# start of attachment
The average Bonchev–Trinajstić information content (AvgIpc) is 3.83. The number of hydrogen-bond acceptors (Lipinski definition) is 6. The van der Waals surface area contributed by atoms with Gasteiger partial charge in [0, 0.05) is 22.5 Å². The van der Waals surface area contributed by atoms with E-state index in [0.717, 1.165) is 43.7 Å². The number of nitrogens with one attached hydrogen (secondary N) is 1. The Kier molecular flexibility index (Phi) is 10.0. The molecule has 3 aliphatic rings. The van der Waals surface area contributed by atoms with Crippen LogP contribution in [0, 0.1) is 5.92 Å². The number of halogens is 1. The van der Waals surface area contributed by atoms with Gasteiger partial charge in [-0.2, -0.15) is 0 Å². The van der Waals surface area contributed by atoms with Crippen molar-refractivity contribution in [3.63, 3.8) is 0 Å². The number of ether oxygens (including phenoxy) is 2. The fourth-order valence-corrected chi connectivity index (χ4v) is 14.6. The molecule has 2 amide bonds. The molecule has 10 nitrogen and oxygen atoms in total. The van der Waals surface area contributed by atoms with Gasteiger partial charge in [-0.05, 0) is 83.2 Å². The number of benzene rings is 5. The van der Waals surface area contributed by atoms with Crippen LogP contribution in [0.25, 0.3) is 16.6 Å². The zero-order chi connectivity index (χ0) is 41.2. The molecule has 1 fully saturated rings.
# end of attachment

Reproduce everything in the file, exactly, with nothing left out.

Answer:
The average Bonchev–Trinajstić information content (AvgIpc) is 3.83. The number of hydrogen-bond acceptors (Lipinski definition) is 6. The van der Waals surface area contributed by atoms with Gasteiger partial charge in [0, 0.05) is 22.5 Å². The van der Waals surface area contributed by atoms with E-state index in [0.717, 1.165) is 43.7 Å². The number of nitrogens with one attached hydrogen (secondary N) is 1. The Kier molecular flexibility index (Phi) is 10.0. The molecule has 3 aliphatic rings. The van der Waals surface area contributed by atoms with Crippen LogP contribution in [0, 0.1) is 5.92 Å². The number of halogens is 1. The van der Waals surface area contributed by atoms with Gasteiger partial charge in [-0.2, -0.15) is 0 Å². The van der Waals surface area contributed by atoms with Crippen molar-refractivity contribution in [3.63, 3.8) is 0 Å². The number of ether oxygens (including phenoxy) is 2. The fourth-order valence-corrected chi connectivity index (χ4v) is 14.6. The molecule has 2 amide bonds. The molecule has 10 nitrogen and oxygen atoms in total. The van der Waals surface area contributed by atoms with Gasteiger partial charge in [-0.05, 0) is 83.2 Å². The number of benzene rings is 5. The van der Waals surface area contributed by atoms with Crippen LogP contribution in [0.25, 0.3) is 16.6 Å². The zero-order chi connectivity index (χ0) is 41.2. The molecule has 1 fully saturated rings.